Long after this pandemic pass as we seek healing, as a nation we have to deal with pending unresolved anger due to the human losses we have encountered. There is a sense of frustration and anger breeding globally among the majority of the communities who have lost loved ones, and is still losing them due to Covid-19.
Culturally, within the African context, it’s natural to care for those in our communities and our families particularly when they are ill. Caregiving is a process that we readily embrace. However, the complexities around this pandemic disenfranchised us from this caregiving role, which in turn creates frustration and anger among communities and families, more so when loved ones’ lives are lost. When a death occurs, many family members feel that if an appointed family member could have been afforded visitation rights at respective hospitals, they could have offered additional support to their loved ones during their critical stage, which could have perhaps changed the outcome.
These sentiments are perhaps warranted especially since we learn daily through media coverage that health workers are working under tremendous pressure because of the increased numbers of hospitalised people. Families’ anger is directed mostly towards health workers and those in decision-making roles pertaining to the care and treatment regulations of Covid-19 patients. Important to note is that although families’ sentiments around exclusion from caring for their hospitalised loved ones are valid, and would elicit anger; anger is also a normal emotional response when we are dealing with death and grief. According to Kubler-Ross stages of grief, anger speaks to our pain felt. It is further perpetuated by the restrictions around funeral arrangements, such as not being able to bring home our loved ones for the last time prior to the funeral day, which usually offered some families the opportunity to bid farewell by viewing the body in some cultures. Therefore, as a nation, addressing anger is necessary as we heal, because unresolved anger can lead to mental ill health.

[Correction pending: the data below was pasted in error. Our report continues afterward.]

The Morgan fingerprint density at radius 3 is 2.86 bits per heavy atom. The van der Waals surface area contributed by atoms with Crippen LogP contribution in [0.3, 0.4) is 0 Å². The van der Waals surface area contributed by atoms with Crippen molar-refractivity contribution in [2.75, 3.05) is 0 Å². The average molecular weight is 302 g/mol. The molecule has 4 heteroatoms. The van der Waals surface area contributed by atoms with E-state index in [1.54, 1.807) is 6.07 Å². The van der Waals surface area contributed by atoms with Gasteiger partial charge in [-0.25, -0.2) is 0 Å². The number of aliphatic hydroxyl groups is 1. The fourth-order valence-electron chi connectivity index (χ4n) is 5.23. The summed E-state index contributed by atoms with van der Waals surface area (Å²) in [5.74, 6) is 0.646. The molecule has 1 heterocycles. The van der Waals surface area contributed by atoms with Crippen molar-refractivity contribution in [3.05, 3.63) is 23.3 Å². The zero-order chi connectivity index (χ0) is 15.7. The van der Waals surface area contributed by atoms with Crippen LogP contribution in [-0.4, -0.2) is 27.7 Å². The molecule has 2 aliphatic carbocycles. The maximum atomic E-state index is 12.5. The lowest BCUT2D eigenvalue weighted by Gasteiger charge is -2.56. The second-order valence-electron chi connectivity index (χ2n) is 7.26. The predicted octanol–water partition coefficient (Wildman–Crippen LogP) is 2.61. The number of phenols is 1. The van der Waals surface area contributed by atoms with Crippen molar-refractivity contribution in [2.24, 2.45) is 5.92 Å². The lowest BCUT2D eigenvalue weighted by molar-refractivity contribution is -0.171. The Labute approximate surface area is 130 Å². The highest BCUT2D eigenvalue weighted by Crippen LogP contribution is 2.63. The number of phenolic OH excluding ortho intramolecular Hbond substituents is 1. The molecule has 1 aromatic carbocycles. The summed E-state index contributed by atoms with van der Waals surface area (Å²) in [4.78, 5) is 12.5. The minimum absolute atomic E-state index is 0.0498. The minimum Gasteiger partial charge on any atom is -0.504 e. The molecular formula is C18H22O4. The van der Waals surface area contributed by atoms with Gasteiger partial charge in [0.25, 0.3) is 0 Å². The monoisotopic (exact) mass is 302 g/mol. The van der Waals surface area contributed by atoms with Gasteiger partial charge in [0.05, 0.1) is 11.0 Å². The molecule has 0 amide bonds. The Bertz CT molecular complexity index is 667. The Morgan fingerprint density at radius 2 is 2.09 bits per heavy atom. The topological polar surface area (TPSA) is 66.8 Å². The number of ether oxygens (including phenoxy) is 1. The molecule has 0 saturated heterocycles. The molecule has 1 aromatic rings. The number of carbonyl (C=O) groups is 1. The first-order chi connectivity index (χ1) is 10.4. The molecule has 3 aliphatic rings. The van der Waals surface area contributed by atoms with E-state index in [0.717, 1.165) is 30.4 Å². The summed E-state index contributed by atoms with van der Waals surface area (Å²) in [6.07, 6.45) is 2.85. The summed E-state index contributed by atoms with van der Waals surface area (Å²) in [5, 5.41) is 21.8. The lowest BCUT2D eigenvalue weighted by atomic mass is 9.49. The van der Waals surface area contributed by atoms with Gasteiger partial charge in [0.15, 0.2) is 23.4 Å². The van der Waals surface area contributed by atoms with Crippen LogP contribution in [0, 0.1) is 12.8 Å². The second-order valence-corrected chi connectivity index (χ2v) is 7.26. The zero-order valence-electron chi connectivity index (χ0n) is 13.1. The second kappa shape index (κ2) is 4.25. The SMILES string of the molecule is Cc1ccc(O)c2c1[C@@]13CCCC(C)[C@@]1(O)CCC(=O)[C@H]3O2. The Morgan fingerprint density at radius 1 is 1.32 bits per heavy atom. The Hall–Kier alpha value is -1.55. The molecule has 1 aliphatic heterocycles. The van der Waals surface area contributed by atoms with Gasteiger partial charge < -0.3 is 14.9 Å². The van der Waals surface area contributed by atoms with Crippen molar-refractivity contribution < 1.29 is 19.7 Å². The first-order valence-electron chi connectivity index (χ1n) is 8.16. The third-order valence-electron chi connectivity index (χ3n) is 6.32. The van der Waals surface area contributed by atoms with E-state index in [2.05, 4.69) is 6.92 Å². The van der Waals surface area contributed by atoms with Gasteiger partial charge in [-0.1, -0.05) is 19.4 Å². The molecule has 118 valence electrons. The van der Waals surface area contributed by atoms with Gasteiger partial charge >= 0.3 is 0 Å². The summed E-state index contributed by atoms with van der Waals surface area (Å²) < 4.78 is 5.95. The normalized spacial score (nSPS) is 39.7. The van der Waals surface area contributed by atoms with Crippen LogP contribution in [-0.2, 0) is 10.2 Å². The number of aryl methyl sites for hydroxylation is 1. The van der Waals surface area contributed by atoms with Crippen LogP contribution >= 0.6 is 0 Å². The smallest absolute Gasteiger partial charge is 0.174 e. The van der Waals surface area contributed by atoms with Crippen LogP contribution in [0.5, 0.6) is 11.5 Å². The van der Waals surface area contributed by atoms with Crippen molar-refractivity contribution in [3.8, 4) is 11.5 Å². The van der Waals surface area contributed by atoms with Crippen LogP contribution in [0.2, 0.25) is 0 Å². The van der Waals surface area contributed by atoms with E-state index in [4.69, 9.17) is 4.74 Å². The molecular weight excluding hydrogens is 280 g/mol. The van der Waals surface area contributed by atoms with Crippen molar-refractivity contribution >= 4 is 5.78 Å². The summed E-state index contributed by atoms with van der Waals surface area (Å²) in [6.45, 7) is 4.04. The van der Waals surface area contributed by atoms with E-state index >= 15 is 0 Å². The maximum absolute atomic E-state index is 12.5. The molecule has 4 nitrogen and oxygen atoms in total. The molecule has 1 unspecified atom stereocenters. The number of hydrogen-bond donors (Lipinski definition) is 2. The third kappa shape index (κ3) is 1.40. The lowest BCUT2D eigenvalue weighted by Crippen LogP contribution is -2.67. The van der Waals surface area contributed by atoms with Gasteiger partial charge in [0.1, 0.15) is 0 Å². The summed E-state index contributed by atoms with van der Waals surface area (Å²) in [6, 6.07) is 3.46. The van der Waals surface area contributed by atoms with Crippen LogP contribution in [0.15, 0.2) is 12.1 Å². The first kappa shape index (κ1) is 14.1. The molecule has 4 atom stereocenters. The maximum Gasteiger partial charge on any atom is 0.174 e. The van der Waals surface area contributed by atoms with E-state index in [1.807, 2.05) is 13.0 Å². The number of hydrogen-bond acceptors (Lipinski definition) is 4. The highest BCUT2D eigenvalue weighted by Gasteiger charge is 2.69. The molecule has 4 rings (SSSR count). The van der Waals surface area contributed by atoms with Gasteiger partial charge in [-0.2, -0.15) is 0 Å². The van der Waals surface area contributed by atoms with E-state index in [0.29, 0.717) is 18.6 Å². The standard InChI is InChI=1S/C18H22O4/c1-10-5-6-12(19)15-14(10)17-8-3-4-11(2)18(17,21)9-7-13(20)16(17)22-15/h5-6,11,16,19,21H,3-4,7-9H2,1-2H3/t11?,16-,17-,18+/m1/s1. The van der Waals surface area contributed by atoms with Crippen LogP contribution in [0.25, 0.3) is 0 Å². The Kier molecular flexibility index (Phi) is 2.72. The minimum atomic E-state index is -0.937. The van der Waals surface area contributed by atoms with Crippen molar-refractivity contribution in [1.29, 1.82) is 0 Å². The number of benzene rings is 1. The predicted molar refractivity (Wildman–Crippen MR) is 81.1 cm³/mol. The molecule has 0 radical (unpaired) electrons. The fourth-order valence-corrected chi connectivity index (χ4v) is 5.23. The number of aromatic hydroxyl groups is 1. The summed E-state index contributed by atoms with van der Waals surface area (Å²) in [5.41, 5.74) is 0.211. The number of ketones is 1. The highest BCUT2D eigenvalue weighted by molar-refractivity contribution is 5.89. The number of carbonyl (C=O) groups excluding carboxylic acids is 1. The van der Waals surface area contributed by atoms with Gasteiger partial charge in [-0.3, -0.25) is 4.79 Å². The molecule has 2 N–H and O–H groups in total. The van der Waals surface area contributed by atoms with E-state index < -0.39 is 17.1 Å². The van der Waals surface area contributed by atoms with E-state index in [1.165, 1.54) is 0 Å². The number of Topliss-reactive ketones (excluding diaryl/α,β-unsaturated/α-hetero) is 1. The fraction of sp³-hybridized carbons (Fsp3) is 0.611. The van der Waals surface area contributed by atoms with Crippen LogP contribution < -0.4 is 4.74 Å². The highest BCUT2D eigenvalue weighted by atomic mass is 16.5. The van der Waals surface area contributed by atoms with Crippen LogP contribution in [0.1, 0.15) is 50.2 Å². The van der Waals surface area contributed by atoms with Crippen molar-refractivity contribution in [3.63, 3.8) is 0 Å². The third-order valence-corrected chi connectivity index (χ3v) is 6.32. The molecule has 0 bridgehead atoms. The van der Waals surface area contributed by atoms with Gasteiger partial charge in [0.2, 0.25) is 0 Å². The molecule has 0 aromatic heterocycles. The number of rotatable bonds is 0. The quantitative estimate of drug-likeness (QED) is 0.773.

To address grief-related anger, the following coping mechanism are encouraged:
• Identify where the anger stems from. Are you angry with a person, – yourself or others, a higher being or the situation?
• Explore other difficult emotions, such as sadness or fear, because the anger could be your reluctance to accept that you have to live without your loved one.
• Feel your anger – allow yourself to lean into the pain you feel, as suppressing it will only extend the grief.
• Express your anger – make time and find a safe place where you can express your anger in a healthy manner. For instance, throwing stones in nature, journaling your thoughts, screaming in your car or crying, using a punching bag, relaxing techniques like yoga or meditation.
• Explain your anger – when you experience an anger outburst, explain yourself and apologise. People are usually understanding and forgiving.
• Seek professional help – talk to a therapist, a pastor or join an anger or grief support group.
• Acknowledging others’ anger – at a state level acknowledging others’ anger and providing answers through explaining the complexities with compassion and empathy is important. Although death is inevitable, it’s someone else parent, sibling, cousin, aunt or uncle, grandparent and child.
Anger is a necessary stage of the healing process. Be willing to feel your anger even though it may seem endless. The more you truly feel it, the more it will begin to dissipate and the more you will heal.
Only when we truly heal can we forgive and reconcile as a nation.